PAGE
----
Ethiopia is indexed among 25 hungry countries where over 53 % children are stunted, while in Eritrea more than 50 % are starving according to IFPRI.
Ethiopia Ranked the worst among the 25 least to greatest levels of hunger, they included: Nepal, Tanzania, Cambodia, Sudan, Zimbabwe, Burkina Faso, Togo, Guinea-Bissau, Rwanda, Djibouti, Mozambique, India, Bangladesh, Liberia, Zambia, Timor-Leste, Niger, Angola, Yemen, the Central African Republic, Madagascar, the Comoros, Haiti, Sierra Leone, and Ethiopia.
Eritrea figured among the most alarming countries with Congo DR & Chad.
‘Alarming’ numbers go hungry in 25 countries including Ethiopia due to poverty, conflict, and political instability causing some billion people to go hungry this year, many of them children in Africa and Asia, according to the Global Hunger Index of 11th of October, 2010.
Out of 122 countries included in the annual report, of IFPRI, Ethiopia & Eritrea are among 25 hungry countries where 53 % children are stunted & More than 50 % are starving.
The Ethiopian and Eritrean poor governance and lack of political interest in nutrition, and stimulating demand is the main reason of the problem. Both countries do not have the necessary infrastructure to meet increased demand for health care and other services that go hand-in-hand with anti-hunger programs,
The overall number of hungry people surpassed one billion in 2009, even though it decreased to 925 million in 2010. Over 20 billion is from Ethiopia not shown in the index.
Though the Democratic Republic of Congo (DRC) fared the worst in the hunger index, which is based on data from 2003-2008, the 2009 and 2013 which is not covered by the IFPR will put surely Ethiopia among the extreme situation despite the double score economic growth announced t by the dictatorial regime of Melese Zenawie.
The index ranked countries on a 100-point scale, with zero being the best score—no hunger—and 100 being the worst. A score higher than 20 indicated “alarming” levels of hunger and above 30, “extremely alarming” hunger.
The DRC was the only country in this year’s index with a score above 40.
The other three countries with extremely alarming hunger levels were Burundi, Eritrea, and Chad. All have been involved in simmering or open conflict for many years.
With the exception of Haiti and Yemen, all 25 countries with “alarming” levels of hunger were in sub-Saharan Africa or Asia.
According to IFPRI’ Report the Sub-Saharan Africa situation is described as:
2010 Global Hunger Index: Facts and Findings: Sub-Saharan Africa
- Burundi, Chad, the Democratic Republic of Congo (DRC), and Eritrea have the greatest levels of hunger.
- Angola, Chad, and Somalia have the highest under-five mortality rates at 20 percent or more.
- More than 50 percent of people in Burundi, the Comoros, the DRC, and Eritrea are undernourished.
- In Burundi, Madagascar, and Malawi, 53 percent of children are stunted (low height for their age); in Ethiopia and Rwanda, the figure stands at 51 percent; and in Niger, 47 percent of children are stunted.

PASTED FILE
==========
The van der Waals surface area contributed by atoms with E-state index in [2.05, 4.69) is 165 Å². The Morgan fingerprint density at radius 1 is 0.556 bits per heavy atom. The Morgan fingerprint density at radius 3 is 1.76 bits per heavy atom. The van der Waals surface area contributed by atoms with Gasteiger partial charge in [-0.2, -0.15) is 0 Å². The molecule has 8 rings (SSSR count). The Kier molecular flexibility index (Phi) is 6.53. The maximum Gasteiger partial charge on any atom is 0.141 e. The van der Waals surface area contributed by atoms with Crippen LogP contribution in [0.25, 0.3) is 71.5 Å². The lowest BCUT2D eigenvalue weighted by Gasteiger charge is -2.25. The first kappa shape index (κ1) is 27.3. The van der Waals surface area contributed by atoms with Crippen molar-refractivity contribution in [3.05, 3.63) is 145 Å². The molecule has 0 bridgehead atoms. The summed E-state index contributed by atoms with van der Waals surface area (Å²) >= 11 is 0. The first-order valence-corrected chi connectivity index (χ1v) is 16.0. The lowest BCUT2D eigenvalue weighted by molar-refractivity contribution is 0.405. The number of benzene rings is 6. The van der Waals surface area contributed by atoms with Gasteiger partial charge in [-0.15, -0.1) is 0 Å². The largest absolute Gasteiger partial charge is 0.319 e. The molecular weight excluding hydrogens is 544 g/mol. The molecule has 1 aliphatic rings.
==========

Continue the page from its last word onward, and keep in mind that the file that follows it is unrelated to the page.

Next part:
- More than one-third (34 percent) of Mali’s children are stunted, and 11 percent suffer from wasting (low weight for one’s height). Stunting levels were nearly the same in 1996, and the prevalence of wasting has more than doubled.
- Based on the 1990 and 2010 GHI scores, the DRC has experienced the greatest deterioration in hunger, largely because of conflict and political instability. The DRC also has the highest proportion of undernourished people—three-quarters of the population—and one of the highest child mortality rates in the world.
Three over half of the population in Ethiopia and Eritrea is under-nourished. The proportion of undernourished people and the child mortality rate in each country were among two of the three factors used to compile the index.
According to the report’s co-author Marie Ruel, director of IFPRI’s Poverty, Health and Nutrition division “the third, the prevalence of underweight children, is the most important to address when trying to wrestle down hunger in a country because it accounts for nearly half the global hunger score.” And she further stressed on the child food security which is 51% of the case in Ethiopia Ruel confirmed that:
“In order to improve their hunger index, countries have to accelerate efforts to reduce child under-nutrition,” with a particular focus on the 1,000 days from conception to the age of two.
“Those 1,000 days… are a key time because damage done by under-nutrition in early life is largely irreversible.”
Adding to the above confirmation that :- “a child is not properly nourished during that period, there is “absolutely cast-iron, empirical proof” it will have “profound” long-term consequences, which ultimately going to have an impact on a country’s capacity to grow economically and socially in the future,” Tom Arnold, CEO of Concern Worldwide affirmed.
Hunger mitigation programs that failed to focus on children under put Ethiopia “alarming” hunger index despite its relatively high gross domestic product per capita claimed by the dictatorial regime who blow up the growth.
Yet the true progress was found elsewhere, especially in Southeast Asia and Latin America, which both slashed their hunger indices by more than 40 percent since 1990.
Eight of the nine countries in which the hunger index went up between 1990 and 2010 were in sub-Saharan Africa mostly in Ethiopia and Eritrea.
The 2010 Global Hunger Index (GHI) offers a useful and multidimensional overview of global hunger while the two countries of the horn of Africa boasted as fulfilling the Millennium Development Goals by 2015 (MDGs).
Global Hunger Index PDF
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